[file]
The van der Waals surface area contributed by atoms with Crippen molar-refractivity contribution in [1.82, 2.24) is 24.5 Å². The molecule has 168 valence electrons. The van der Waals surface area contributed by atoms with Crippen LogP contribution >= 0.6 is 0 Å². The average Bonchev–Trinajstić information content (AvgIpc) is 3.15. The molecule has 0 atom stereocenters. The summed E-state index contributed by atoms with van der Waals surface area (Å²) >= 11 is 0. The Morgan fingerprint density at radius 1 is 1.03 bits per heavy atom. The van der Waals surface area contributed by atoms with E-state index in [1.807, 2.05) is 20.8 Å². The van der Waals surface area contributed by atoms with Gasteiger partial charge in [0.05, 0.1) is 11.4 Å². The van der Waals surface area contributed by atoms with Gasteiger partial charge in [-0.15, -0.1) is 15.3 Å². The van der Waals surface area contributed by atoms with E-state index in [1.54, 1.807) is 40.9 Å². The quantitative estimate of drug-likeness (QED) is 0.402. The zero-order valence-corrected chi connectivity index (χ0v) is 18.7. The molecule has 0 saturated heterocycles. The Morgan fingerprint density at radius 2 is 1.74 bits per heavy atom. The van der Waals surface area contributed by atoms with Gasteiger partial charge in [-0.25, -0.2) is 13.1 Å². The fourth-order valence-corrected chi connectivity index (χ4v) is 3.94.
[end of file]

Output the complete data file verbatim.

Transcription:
The van der Waals surface area contributed by atoms with Crippen molar-refractivity contribution in [1.82, 2.24) is 24.5 Å². The molecule has 168 valence electrons. The van der Waals surface area contributed by atoms with Crippen LogP contribution >= 0.6 is 0 Å². The average Bonchev–Trinajstić information content (AvgIpc) is 3.15. The molecule has 0 atom stereocenters. The summed E-state index contributed by atoms with van der Waals surface area (Å²) >= 11 is 0. The Morgan fingerprint density at radius 1 is 1.03 bits per heavy atom. The van der Waals surface area contributed by atoms with E-state index in [1.807, 2.05) is 20.8 Å². The van der Waals surface area contributed by atoms with Gasteiger partial charge in [0.05, 0.1) is 11.4 Å². The van der Waals surface area contributed by atoms with Gasteiger partial charge in [-0.15, -0.1) is 15.3 Å². The van der Waals surface area contributed by atoms with E-state index in [1.54, 1.807) is 40.9 Å². The quantitative estimate of drug-likeness (QED) is 0.402. The zero-order valence-corrected chi connectivity index (χ0v) is 18.7. The molecule has 0 saturated heterocycles. The Morgan fingerprint density at radius 2 is 1.74 bits per heavy atom. The van der Waals surface area contributed by atoms with Gasteiger partial charge in [-0.25, -0.2) is 13.1 Å². The fourth-order valence-corrected chi connectivity index (χ4v) is 3.94.